‘Super-Earth’ found orbiting Kepler 18

U. TEXAS-AUSTIN (US) — A “super-Earth” and two Neptune-sized planets have been discovered orbiting Kepler 18, a star that is 10 percent larger than the Sun with 97 percent of the Sun’s mass.

The discovery, made using NASA’s Kepler space telescope, is reported in a special Kepler issue of  The Astrophysical Journal Supplement Series in November. There may be more planets than these three, designated b, c, and d, that orbit much closer to Kepler 18 than Mercury does to the Sun, researchers say.

Orbiting closest to Kepler-18 with a 3.5-day period, planet b, considered a “super-Earth,” weighs in at about 6.9 times the mass of Earth, and twice Earth’s size. Planet c has a mass of about 17 Earths, is about 5.5 times Earth’s size, and orbits Kepler-18 in 7.6 days. Planet d weighs in at 16 Earths, at 7 times Earth’s size, and has a 14.9-day orbit. The masses and sizes of c and d qualify them as low-density “Neptune-class” planets.


Planet c orbits the star twice for every one orbit d makes. But the times that each of these planets transit the face of Kepler 18 “are not staying exactly on that orbital period,” says Bill Cochran, senior research scientist at the University of Texas-Austin. “C and d are out of phase. One is early when the other one is late, then both are on time at the same time, and then vice-versa.”

Scientifically speaking, c and d are orbiting in a 2:1 resonance, meaning “they’re interacting with each other. When they are close to each other … they exchange energy, pull and tug on each other,” Cochran says.

The Kepler telescope uses the “transit method” to look for planets, monitoring a star’s brightness over time and looking for periodic dips that could indicate a planet passing in front of the star. A large part of the team’s work is proving that potential planets they find aren’t something else that mimics the transit signature.

Kepler 18’s planets c and d did astronomers a favor by proving their planet credentials up front via their orbital resonance; they had to be in the same gravitational system with the parent star for the resonance to occur.

Confirming the planetary bona fides of planet b, the super-Earth, was much more complicated, Cochran says. His team used a technique called “validation,” instead of verification. They set out to figure out the probability that it could be something other than a planet.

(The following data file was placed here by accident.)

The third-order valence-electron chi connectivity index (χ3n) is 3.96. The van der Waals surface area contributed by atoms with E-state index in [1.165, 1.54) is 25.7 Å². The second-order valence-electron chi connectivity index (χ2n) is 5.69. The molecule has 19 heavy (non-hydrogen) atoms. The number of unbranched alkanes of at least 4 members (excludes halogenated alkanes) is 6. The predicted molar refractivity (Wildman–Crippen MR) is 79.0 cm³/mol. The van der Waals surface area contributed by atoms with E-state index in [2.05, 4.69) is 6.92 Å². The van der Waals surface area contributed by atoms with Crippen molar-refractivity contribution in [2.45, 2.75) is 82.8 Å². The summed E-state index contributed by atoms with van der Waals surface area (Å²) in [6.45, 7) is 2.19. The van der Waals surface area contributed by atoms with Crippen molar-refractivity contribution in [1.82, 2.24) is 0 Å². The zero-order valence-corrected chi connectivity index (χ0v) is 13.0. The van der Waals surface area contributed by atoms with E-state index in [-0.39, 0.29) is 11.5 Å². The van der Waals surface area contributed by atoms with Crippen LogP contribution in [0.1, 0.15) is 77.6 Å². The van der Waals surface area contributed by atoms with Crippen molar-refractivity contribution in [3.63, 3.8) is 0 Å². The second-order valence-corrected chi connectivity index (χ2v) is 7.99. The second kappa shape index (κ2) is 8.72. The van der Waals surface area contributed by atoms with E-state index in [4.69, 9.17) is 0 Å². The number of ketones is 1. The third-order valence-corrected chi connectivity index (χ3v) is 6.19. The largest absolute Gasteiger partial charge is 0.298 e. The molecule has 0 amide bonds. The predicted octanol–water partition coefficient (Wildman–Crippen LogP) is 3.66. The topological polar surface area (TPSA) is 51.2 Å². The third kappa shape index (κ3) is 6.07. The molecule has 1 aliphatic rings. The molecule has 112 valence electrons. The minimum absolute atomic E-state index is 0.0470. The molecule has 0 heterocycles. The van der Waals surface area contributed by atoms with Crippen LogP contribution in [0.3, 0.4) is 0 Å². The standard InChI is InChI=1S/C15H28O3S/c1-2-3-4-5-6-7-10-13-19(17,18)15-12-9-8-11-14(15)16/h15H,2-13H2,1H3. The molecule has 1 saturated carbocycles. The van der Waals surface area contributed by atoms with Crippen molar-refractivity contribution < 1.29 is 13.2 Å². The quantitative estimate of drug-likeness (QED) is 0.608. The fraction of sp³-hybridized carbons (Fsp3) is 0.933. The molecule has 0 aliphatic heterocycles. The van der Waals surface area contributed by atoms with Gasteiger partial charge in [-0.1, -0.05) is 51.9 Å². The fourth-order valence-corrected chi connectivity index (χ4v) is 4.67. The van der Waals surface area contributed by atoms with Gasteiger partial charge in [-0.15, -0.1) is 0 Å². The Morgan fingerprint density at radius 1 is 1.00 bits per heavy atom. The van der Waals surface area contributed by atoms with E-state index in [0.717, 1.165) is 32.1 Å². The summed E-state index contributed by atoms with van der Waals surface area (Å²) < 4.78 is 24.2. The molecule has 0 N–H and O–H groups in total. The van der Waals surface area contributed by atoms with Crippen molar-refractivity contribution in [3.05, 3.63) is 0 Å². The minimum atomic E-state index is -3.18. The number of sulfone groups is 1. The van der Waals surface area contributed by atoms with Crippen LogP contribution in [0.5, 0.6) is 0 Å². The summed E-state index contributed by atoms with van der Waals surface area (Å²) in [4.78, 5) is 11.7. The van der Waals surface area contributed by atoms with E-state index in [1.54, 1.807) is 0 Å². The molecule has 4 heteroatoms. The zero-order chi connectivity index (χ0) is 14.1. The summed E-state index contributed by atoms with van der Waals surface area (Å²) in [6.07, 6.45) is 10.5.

They used the Palomar 5-meter Telescope at the California Institute of Technology to take an extremely high-resolution look at the space around Kepler 18. They wanted to see if anything close to the star could be positively identified as a background object that would cause the transit signal they had attributed to a super-Earth.

“We successively went through every possible type of object that could be there,” Cochran says. “There are limits on the sort of objects that can be there at different distances from the star.”

Astronomers know how many of different types of objects (various kinds of stars, background galaxies, and more) are seen on average in the sky. They didn’t find anything in the Palomar image.

“We’re very confident that it’s a planet,” Cochran says. His team calculated that the likelihood the object is a planet is 700 times more likely than the likelihood that it’s a background object.

“We’re trying to prepare the astronomical community and the public for the concept of validation,” Cochran says. “The goal of Kepler is to find an Earth-sized planet in the habitable zone (where life could arise), with a one-year orbit.

“Proving that is very difficult (with current technology). When we find what looks to be a habitable Earth, we’ll have to use a validation process, rather than a confirmation process. We’re going to have to make statistical arguments.”

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